Have you ever wondered what the ABCs and 123s that you see on fire extinguishers mean? The proper term for these letters and numbering is fire extinguisher ratings.
But just what are they and what’s their significance when choosing a fire extinguisher for your business? Keep reading to find out and also to discover our top fire extinguisher tips.
Fire Extinguisher Ratings Explained
If you pick up a fire extinguisher and check its label, you’re going to see letters and numbers in a classification series. The format will look something like this 4A: 80BC
Here’s what you need to know about this rating.
The Underwriters Laboratory of Canada (ULC), a company renowned for its product safety testing, certification and inspection services, is responsible for issuing the ratings you see on fire extinguishers.
After subjecting respective fire extinguishers to a series of tests they accord each canister a rating that earmarks its designated use. And each rating will consist of a combination of letters and numbers.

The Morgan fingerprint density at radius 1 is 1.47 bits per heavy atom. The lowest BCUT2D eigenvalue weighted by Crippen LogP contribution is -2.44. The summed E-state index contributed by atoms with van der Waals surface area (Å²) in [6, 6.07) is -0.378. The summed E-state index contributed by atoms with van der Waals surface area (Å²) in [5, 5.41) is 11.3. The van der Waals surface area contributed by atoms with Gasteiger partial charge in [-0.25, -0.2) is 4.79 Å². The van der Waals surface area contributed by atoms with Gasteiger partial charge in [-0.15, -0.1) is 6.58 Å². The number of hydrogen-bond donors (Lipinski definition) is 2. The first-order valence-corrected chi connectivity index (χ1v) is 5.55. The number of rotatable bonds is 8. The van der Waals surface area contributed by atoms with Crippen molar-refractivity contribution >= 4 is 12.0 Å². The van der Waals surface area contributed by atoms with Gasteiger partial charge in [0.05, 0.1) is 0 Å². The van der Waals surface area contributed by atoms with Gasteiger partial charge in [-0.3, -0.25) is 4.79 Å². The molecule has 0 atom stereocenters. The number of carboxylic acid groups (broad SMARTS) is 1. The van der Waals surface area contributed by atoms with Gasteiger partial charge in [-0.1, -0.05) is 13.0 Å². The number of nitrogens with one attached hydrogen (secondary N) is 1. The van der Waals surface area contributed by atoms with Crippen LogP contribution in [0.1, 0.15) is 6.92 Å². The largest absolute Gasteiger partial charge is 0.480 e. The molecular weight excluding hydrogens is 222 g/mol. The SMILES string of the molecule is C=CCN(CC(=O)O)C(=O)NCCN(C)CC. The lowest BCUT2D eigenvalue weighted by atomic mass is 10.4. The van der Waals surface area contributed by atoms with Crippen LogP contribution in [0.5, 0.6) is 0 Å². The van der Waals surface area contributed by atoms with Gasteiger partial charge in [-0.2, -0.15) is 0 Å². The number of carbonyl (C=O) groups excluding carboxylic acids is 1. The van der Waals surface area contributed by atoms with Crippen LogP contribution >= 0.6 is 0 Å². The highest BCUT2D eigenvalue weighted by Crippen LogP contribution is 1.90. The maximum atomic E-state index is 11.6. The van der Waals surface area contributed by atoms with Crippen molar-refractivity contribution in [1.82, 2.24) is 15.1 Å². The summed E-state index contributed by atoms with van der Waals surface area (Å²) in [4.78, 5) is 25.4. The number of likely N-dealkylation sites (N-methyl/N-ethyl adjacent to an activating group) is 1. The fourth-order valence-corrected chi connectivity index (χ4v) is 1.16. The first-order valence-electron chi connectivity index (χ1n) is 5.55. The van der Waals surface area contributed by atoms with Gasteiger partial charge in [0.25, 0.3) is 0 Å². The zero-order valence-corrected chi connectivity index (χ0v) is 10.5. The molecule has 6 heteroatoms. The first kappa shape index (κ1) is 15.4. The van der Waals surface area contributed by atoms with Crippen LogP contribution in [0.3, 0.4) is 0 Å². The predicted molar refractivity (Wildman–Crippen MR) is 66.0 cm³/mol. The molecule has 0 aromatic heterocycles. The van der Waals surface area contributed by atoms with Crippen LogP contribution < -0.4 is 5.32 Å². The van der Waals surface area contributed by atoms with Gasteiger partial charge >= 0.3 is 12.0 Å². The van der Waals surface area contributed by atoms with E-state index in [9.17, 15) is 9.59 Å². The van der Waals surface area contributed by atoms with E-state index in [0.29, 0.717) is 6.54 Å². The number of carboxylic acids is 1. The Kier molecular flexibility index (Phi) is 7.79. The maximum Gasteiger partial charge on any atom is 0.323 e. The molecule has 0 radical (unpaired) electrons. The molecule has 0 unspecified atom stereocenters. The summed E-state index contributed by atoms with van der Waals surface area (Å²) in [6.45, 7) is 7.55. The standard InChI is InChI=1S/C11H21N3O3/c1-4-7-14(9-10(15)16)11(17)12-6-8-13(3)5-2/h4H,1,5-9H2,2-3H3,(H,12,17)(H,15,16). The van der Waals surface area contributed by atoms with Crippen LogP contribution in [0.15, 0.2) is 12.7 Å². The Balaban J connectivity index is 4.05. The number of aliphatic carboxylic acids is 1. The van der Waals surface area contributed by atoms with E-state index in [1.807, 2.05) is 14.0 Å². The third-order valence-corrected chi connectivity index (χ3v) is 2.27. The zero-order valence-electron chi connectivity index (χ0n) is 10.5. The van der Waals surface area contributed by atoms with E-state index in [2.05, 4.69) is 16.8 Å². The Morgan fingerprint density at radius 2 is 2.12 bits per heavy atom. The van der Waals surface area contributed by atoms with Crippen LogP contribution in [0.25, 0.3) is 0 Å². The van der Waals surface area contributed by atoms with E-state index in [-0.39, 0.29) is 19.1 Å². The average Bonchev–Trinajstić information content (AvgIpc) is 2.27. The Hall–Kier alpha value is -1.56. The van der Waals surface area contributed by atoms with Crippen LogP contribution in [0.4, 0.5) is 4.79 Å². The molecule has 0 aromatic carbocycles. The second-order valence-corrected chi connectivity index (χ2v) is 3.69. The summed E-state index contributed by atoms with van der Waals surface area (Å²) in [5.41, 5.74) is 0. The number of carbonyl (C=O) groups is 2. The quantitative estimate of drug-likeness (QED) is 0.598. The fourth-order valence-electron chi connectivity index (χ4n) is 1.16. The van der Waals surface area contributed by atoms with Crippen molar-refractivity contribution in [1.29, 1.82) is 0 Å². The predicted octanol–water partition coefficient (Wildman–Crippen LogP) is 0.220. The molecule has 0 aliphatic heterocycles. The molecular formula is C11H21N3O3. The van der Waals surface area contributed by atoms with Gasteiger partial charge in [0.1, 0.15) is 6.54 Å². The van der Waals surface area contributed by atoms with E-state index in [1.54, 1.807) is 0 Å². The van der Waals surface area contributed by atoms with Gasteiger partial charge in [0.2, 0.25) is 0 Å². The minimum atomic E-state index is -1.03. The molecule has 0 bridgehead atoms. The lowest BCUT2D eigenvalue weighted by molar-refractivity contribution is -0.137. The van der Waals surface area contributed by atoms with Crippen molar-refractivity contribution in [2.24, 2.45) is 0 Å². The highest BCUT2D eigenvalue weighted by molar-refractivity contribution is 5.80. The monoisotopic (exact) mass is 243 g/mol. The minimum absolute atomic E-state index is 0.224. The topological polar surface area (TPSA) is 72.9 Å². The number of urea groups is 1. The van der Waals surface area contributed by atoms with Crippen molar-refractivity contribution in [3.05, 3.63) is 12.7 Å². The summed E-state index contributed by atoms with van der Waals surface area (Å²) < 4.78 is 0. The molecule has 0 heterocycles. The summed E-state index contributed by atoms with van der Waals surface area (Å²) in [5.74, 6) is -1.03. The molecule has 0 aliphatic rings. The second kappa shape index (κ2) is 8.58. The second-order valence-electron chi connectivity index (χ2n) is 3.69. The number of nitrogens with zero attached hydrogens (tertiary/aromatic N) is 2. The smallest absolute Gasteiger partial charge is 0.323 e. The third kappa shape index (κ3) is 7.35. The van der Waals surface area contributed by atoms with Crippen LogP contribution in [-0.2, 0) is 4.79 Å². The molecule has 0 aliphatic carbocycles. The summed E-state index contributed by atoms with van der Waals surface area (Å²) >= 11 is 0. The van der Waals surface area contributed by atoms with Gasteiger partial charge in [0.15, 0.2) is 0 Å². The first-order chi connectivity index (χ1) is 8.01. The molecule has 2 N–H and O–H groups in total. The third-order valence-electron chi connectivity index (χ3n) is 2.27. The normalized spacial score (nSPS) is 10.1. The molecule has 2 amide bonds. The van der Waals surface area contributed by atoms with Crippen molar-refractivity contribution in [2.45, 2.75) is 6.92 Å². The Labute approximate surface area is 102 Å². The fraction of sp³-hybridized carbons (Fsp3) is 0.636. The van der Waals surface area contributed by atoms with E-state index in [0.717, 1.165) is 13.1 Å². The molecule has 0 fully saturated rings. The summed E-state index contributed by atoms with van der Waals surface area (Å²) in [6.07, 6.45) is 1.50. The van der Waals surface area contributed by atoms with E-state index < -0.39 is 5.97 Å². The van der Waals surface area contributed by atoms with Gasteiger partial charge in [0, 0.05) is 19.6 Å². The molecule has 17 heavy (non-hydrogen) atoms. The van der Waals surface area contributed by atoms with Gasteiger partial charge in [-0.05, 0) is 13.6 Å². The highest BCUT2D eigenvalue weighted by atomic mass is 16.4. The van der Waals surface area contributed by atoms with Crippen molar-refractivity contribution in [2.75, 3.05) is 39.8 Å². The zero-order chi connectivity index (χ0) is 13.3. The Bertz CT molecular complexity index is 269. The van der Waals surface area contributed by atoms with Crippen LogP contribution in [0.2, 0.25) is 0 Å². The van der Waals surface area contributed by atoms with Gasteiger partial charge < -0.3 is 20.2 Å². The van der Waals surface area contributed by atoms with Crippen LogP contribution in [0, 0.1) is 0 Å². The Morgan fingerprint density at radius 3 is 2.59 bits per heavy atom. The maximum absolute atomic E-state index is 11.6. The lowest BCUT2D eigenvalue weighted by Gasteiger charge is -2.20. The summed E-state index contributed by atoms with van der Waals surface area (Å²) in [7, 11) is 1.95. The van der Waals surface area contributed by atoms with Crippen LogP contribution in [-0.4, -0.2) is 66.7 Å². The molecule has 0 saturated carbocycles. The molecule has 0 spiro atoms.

What do the letters mean?
The letters are used as part of the fire classification system. The letter on the canister identifies which type of fire the fire extinguisher can effectively put out. For example:
Class A Fire Extinguishers smother fires where combustible products like paper, wood, or plastics are involved.
Class B Fire Extinguishers suffocate fires associated with flammable liquids such as oil and gas
Class C Fire Extinguishers extinguish electrical fires
Class D Fire Extinguishers quench fires comprising metals
Class K Fire Extinguishers douse commercial/residential kitchen fires involving grease and fats
What do the numbers mean?
Now that we know that the letters refer to the class of fire the fire extinguisher works best on, what about the numbers? What’s the number rating about?
This rating is best explained by using an example – 4A: 80BC
Let’s break down what this series of letters and numbers are telling us.
The letters are highlighting three classes of fire that can be suppressed – A, B, and C.
The numbernext to the A-rating tells us just how much water is in the canister. The 4 informs us that it contains about 16.5kg (4.5 gallons) of water.
The number (80) in front of the B and C represents the area in square feet that can be covered by the contents of the canister. In this case, this particular fire extinguisher can comfortably extinguish a fire over 80 sq ft.